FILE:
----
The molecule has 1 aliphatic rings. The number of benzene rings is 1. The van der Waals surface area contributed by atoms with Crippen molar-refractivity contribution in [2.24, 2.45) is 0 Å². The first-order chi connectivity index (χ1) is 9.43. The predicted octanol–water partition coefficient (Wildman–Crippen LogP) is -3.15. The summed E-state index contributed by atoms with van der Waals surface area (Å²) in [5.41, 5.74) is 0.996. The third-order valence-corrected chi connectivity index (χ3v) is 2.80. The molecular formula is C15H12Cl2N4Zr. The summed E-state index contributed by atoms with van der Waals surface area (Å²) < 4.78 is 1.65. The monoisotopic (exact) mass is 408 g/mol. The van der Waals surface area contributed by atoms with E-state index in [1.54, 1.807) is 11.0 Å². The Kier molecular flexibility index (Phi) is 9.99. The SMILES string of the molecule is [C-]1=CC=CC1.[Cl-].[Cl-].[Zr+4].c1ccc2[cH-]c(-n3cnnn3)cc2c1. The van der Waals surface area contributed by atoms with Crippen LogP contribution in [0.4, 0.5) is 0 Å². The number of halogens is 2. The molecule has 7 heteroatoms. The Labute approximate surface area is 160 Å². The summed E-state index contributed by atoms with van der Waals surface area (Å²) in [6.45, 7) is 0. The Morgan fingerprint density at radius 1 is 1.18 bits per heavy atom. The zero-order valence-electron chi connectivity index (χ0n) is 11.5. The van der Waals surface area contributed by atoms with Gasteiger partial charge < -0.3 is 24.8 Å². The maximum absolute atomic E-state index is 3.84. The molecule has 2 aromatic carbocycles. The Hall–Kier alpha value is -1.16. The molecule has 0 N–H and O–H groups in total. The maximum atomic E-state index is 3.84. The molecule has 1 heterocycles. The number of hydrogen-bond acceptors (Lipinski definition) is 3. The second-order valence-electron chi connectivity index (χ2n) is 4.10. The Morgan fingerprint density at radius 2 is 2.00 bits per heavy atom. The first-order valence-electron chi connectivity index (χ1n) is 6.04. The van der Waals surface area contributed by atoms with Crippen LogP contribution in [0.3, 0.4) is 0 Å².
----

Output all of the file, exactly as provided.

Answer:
The molecule has 1 aliphatic rings. The number of benzene rings is 1. The van der Waals surface area contributed by atoms with Crippen molar-refractivity contribution in [2.24, 2.45) is 0 Å². The first-order chi connectivity index (χ1) is 9.43. The predicted octanol–water partition coefficient (Wildman–Crippen LogP) is -3.15. The summed E-state index contributed by atoms with van der Waals surface area (Å²) in [5.41, 5.74) is 0.996. The third-order valence-corrected chi connectivity index (χ3v) is 2.80. The molecular formula is C15H12Cl2N4Zr. The summed E-state index contributed by atoms with van der Waals surface area (Å²) < 4.78 is 1.65. The monoisotopic (exact) mass is 408 g/mol. The van der Waals surface area contributed by atoms with E-state index in [1.54, 1.807) is 11.0 Å². The Kier molecular flexibility index (Phi) is 9.99. The SMILES string of the molecule is [C-]1=CC=CC1.[Cl-].[Cl-].[Zr+4].c1ccc2[cH-]c(-n3cnnn3)cc2c1. The van der Waals surface area contributed by atoms with Crippen LogP contribution in [0.4, 0.5) is 0 Å². The number of halogens is 2. The molecule has 7 heteroatoms. The Labute approximate surface area is 160 Å². The summed E-state index contributed by atoms with van der Waals surface area (Å²) in [6.45, 7) is 0. The Morgan fingerprint density at radius 1 is 1.18 bits per heavy atom. The zero-order valence-electron chi connectivity index (χ0n) is 11.5. The van der Waals surface area contributed by atoms with Gasteiger partial charge < -0.3 is 24.8 Å². The maximum absolute atomic E-state index is 3.84. The molecule has 2 aromatic carbocycles. The Hall–Kier alpha value is -1.16. The molecule has 0 N–H and O–H groups in total. The maximum atomic E-state index is 3.84. The molecule has 1 heterocycles. The number of hydrogen-bond acceptors (Lipinski definition) is 3. The second-order valence-electron chi connectivity index (χ2n) is 4.10. The Morgan fingerprint density at radius 2 is 2.00 bits per heavy atom. The first-order valence-electron chi connectivity index (χ1n) is 6.04. The van der Waals surface area contributed by atoms with Crippen LogP contribution in [0.3, 0.4) is 0 Å².